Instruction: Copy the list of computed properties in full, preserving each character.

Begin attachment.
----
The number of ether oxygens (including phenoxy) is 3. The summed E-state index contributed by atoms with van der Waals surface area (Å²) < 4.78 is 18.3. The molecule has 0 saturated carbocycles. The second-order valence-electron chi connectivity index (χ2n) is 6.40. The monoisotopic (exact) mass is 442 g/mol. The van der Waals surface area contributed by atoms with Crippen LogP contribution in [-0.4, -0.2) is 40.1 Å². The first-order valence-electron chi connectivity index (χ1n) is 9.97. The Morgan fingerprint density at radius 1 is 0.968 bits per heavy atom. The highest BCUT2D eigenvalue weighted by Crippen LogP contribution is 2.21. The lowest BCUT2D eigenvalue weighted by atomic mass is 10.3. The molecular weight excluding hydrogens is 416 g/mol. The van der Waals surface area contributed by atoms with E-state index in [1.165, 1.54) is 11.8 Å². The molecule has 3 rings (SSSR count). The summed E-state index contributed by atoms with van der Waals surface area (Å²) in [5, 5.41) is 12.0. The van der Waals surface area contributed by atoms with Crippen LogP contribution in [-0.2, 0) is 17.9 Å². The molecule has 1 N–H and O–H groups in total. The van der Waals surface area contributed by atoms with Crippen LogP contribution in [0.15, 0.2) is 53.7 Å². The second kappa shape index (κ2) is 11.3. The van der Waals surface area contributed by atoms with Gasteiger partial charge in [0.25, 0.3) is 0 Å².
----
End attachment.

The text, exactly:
The number of ether oxygens (including phenoxy) is 3. The summed E-state index contributed by atoms with van der Waals surface area (Å²) < 4.78 is 18.3. The molecule has 0 saturated carbocycles. The second-order valence-electron chi connectivity index (χ2n) is 6.40. The monoisotopic (exact) mass is 442 g/mol. The van der Waals surface area contributed by atoms with Crippen LogP contribution in [-0.4, -0.2) is 40.1 Å². The first-order valence-electron chi connectivity index (χ1n) is 9.97. The Morgan fingerprint density at radius 1 is 0.968 bits per heavy atom. The highest BCUT2D eigenvalue weighted by Crippen LogP contribution is 2.21. The lowest BCUT2D eigenvalue weighted by atomic mass is 10.3. The molecular weight excluding hydrogens is 416 g/mol. The van der Waals surface area contributed by atoms with E-state index in [1.165, 1.54) is 11.8 Å². The molecule has 3 rings (SSSR count). The summed E-state index contributed by atoms with van der Waals surface area (Å²) in [5, 5.41) is 12.0. The van der Waals surface area contributed by atoms with Crippen LogP contribution in [-0.2, 0) is 17.9 Å². The molecule has 1 N–H and O–H groups in total. The van der Waals surface area contributed by atoms with Crippen LogP contribution in [0.15, 0.2) is 53.7 Å². The second kappa shape index (κ2) is 11.3. The van der Waals surface area contributed by atoms with Gasteiger partial charge in [0.25, 0.3) is 0 Å².